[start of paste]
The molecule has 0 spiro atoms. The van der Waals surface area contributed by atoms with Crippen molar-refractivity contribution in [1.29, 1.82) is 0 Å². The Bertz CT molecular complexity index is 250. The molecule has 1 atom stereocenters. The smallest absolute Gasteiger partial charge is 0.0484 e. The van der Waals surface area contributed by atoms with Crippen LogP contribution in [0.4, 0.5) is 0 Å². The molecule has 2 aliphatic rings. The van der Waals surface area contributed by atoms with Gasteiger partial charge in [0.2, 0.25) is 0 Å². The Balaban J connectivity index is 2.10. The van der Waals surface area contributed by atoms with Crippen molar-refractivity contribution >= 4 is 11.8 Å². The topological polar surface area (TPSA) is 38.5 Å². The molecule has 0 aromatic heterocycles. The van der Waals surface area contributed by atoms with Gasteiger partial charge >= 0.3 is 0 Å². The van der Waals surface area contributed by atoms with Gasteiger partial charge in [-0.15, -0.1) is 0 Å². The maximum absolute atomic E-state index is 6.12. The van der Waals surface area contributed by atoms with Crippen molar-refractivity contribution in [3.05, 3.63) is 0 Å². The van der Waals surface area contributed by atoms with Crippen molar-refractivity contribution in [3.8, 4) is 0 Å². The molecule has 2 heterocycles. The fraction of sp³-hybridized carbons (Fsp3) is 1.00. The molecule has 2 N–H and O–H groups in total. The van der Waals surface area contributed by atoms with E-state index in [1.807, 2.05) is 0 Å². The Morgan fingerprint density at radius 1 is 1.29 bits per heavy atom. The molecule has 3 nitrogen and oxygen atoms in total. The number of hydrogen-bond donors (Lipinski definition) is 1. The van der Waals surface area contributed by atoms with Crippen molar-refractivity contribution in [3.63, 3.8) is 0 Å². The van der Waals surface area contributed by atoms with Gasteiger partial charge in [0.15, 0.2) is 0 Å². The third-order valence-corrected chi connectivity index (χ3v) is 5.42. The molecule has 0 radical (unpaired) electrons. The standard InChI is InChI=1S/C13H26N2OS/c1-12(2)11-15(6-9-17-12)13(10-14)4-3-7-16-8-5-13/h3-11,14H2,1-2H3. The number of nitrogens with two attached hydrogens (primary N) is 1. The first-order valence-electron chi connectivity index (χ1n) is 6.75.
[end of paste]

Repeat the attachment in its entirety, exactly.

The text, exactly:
The molecule has 0 spiro atoms. The van der Waals surface area contributed by atoms with Crippen molar-refractivity contribution in [1.29, 1.82) is 0 Å². The Bertz CT molecular complexity index is 250. The molecule has 1 atom stereocenters. The smallest absolute Gasteiger partial charge is 0.0484 e. The van der Waals surface area contributed by atoms with Crippen LogP contribution in [0.4, 0.5) is 0 Å². The molecule has 2 aliphatic rings. The van der Waals surface area contributed by atoms with Gasteiger partial charge in [0.2, 0.25) is 0 Å². The Balaban J connectivity index is 2.10. The van der Waals surface area contributed by atoms with Crippen molar-refractivity contribution >= 4 is 11.8 Å². The topological polar surface area (TPSA) is 38.5 Å². The molecule has 0 aromatic heterocycles. The van der Waals surface area contributed by atoms with Gasteiger partial charge >= 0.3 is 0 Å². The van der Waals surface area contributed by atoms with Gasteiger partial charge in [-0.15, -0.1) is 0 Å². The maximum absolute atomic E-state index is 6.12. The van der Waals surface area contributed by atoms with Crippen molar-refractivity contribution in [3.05, 3.63) is 0 Å². The van der Waals surface area contributed by atoms with Crippen molar-refractivity contribution in [3.8, 4) is 0 Å². The molecule has 2 heterocycles. The fraction of sp³-hybridized carbons (Fsp3) is 1.00. The molecule has 2 N–H and O–H groups in total. The van der Waals surface area contributed by atoms with E-state index in [1.807, 2.05) is 0 Å². The Morgan fingerprint density at radius 1 is 1.29 bits per heavy atom. The molecule has 3 nitrogen and oxygen atoms in total. The number of hydrogen-bond donors (Lipinski definition) is 1. The van der Waals surface area contributed by atoms with Crippen molar-refractivity contribution in [3.63, 3.8) is 0 Å². The van der Waals surface area contributed by atoms with Gasteiger partial charge in [0.15, 0.2) is 0 Å². The third-order valence-corrected chi connectivity index (χ3v) is 5.42. The molecule has 0 radical (unpaired) electrons. The standard InChI is InChI=1S/C13H26N2OS/c1-12(2)11-15(6-9-17-12)13(10-14)4-3-7-16-8-5-13/h3-11,14H2,1-2H3. The number of nitrogens with two attached hydrogens (primary N) is 1. The first-order valence-electron chi connectivity index (χ1n) is 6.75.